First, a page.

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Tuesday, August 13, 2013

Top 100 Niche Job Sites

Job boards and job search engines you may have missed


There are tons of job sites out there, but often during your job search on them you fill find few within a very particular job field or industry. If you want to get a job in a niche industry, it's even harder. So take a look at the Top 100 Niche Job Sites list here so you can spend more time on effective job boards and land the job you want today.

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Tuesday, August 6, 2013

5 Crazy Job Interview Tips That Work

Job interview tips you can't miss

Reprinted with permission from


Preparing for an interview can be a nerve wracking experience. Fortunately, there are some ways to prep for it which will let you ace the interview. While these may seem like strange pre-interview routines, they actually do work and will help you to land the job of your dreams:

1. Look at Facebook

This is actually two strategies in one. First of all, check your Facebook profile out and make sure that your own profile is set to private and there are no embarrassing photos of you tagged on the site. If there are, untag yourself from those photos and ask your friends if they would please refrain from tagging you. If possible, get the photos taken down. Double check as well that status updates you’ve posted aren’t embarrassing. If they are, delete them.

While this won’t completely remove the record of those photos, it does make it harder to find. That in turn means if you ace the interview, your interviewer is less likely to find embarrassing material online which will make them think twice about calling you back for a second interview.

The second half of this technique is to find out the name of the person who will be interviewing you and look up their Facebook profile. Get as much information as you can about the person since this will be helpful to you to throw into the conversation when you are meeting with them. Showing an interest in something the person is interested in is a sure way to get yourself remembered out of the hundreds of interviews the hiring manager has to conduct.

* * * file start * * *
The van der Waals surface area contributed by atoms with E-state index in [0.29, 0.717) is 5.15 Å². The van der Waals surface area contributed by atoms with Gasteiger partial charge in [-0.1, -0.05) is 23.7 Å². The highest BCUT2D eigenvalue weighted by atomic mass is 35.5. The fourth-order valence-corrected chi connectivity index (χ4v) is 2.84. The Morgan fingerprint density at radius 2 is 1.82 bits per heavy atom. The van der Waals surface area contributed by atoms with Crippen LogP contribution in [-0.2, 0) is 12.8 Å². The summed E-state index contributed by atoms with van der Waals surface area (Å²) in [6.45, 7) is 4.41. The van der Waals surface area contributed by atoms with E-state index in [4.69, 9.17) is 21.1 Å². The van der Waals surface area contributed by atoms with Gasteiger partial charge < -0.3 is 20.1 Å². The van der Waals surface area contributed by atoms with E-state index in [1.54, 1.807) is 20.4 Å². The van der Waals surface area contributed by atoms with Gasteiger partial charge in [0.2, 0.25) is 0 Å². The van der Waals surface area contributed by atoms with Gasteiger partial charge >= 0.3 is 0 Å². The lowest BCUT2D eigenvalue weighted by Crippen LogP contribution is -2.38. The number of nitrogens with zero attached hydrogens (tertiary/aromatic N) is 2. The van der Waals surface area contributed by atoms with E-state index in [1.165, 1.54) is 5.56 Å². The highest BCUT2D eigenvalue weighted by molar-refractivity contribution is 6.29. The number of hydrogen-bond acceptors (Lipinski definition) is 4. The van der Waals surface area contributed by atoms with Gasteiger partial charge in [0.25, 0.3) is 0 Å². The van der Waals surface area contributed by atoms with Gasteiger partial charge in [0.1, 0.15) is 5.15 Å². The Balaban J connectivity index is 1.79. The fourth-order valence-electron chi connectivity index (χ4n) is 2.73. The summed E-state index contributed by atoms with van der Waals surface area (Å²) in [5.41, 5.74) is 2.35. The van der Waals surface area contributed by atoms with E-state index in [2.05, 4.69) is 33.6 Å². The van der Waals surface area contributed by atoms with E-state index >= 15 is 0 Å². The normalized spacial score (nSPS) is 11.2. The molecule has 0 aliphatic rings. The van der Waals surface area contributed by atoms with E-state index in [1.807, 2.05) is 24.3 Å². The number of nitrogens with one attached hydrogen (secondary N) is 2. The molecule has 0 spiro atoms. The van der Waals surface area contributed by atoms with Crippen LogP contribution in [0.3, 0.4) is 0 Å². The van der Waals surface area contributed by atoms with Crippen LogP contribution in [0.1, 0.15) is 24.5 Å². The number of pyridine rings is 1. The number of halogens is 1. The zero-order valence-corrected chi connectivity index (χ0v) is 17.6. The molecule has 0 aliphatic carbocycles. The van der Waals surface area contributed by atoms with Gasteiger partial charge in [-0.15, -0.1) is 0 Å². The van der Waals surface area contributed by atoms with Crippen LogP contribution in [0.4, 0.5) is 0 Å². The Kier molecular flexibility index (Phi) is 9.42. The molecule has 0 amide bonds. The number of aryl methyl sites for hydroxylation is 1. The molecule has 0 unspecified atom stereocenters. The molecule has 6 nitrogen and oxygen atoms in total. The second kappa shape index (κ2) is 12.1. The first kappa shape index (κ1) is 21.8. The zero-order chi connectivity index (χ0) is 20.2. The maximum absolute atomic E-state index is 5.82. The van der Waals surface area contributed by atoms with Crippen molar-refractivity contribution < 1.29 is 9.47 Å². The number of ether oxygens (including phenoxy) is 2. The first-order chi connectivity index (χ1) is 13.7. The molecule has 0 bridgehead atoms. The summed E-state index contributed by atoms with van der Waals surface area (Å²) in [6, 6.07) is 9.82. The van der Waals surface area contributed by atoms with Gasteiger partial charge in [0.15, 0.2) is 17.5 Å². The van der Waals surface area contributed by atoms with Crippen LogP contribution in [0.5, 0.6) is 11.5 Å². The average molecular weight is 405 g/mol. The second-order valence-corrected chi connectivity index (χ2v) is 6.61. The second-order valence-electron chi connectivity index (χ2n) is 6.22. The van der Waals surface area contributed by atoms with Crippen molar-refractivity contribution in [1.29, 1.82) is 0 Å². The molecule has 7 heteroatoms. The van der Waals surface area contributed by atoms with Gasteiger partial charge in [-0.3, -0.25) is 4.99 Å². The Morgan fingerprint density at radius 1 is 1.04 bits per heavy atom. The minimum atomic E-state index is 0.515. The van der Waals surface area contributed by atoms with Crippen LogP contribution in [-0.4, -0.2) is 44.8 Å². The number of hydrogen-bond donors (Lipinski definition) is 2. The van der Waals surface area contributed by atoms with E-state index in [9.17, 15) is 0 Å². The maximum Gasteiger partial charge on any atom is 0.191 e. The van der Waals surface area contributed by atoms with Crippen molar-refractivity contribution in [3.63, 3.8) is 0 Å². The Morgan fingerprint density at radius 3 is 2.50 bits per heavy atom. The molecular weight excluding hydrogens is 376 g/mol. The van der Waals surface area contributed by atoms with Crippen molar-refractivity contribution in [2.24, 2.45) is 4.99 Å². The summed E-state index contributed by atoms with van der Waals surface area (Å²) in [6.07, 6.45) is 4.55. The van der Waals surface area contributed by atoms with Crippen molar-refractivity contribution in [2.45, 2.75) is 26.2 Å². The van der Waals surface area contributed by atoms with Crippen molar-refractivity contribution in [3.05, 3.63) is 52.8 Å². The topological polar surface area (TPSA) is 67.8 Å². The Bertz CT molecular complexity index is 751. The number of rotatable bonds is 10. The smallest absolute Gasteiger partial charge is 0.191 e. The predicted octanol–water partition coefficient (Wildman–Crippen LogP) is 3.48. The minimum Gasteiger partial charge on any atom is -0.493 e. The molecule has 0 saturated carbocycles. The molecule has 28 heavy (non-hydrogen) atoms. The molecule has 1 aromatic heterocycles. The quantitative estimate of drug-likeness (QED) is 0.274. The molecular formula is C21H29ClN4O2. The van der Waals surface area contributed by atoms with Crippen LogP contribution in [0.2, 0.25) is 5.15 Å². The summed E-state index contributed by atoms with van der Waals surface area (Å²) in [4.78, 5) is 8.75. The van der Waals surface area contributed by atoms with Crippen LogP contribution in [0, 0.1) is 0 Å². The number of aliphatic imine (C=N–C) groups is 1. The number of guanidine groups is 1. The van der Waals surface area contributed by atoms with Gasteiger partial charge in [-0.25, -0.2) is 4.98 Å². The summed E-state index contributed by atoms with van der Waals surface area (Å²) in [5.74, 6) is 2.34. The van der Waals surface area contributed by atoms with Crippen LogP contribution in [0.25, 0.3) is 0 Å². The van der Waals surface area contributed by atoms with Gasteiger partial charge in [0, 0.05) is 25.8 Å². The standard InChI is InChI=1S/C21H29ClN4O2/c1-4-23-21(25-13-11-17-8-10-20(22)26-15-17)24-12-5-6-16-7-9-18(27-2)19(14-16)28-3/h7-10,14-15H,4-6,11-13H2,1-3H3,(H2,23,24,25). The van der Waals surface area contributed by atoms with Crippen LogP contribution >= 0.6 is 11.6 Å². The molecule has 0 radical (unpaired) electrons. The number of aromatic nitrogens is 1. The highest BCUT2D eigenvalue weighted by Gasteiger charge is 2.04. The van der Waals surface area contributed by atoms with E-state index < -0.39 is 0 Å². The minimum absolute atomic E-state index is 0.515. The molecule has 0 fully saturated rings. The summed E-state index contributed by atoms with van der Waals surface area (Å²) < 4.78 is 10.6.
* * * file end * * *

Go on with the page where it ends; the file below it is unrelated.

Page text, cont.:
2. Prepare a Folder to Fiddle With

Yeah, it sounds strange, but this is a great pre-interview technique that can come in handy. Often, you will be asked to wait for a few minutes before your interview. Most times, it’s just because the person interviewing you is busy or wants to make you feel as if you aren’t the most important person for them to meet. However, on occasion, this is actually a test. They will secretly observe you to see what you do when you are waiting to be interviewed. If you have a folder with your papers in it, you can spend the time appearing to organize yourself so you ace that test.

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Monday, August 5, 2013

10 Words To NEVER Use On Your Resume

Make your resume flawless

This article was reprinted with permission from .


Here are 10 of the most overused, uber-cliché words you could ever use on a resume, cover letter or job application. Here’s why:

1) Ambitious: “If it were so, it was a grievous fault; and grievously hath Caesar answer’d it.” Ambition may be a wonderful thing for your career, but no one wants to hire someone who’s going to try to replace them or leave as soon as he gets a bit of training at the company’s expense.

2) Competent: If that’s the best you can say about your work performance maybe you ought to consider a new line of work, perhaps the Post Office. When the chips are down we want people who are awesome. Don’t tell us you’re competent, show us you’re amazing.

3) Creative: The last thing we need is more creative accountants. You’re trying to demonstrate business value. Creativity is neither measurable nor reliable. It can sometimes be turned into profit. In that case tell us how you did it and how much it was worth. Let us determine for ourselves how creative you are.

4) Efficient: So was Jack the Ripper. What we really want to know is how you’re efficiency is going to make us money.

5) Flexible: What are you, a contortionist? If by this you mean that you’re able to take on a number of different tasks then show us a range of what you can do. Better yet, show us the range of results you can get. If you mean that you can put your foot behind your head then show us that too, you’ll definitely get remembered.

6) Hard-working: We could say the same of a prisoner on a chain-gang. What an employer is looking for is results. If you achieve them by hard work or occasional bursts of brilliance doesn’t matter a whole lot. Merely working hard isn’t enough. For all we know you tend to do it at cross-purposes.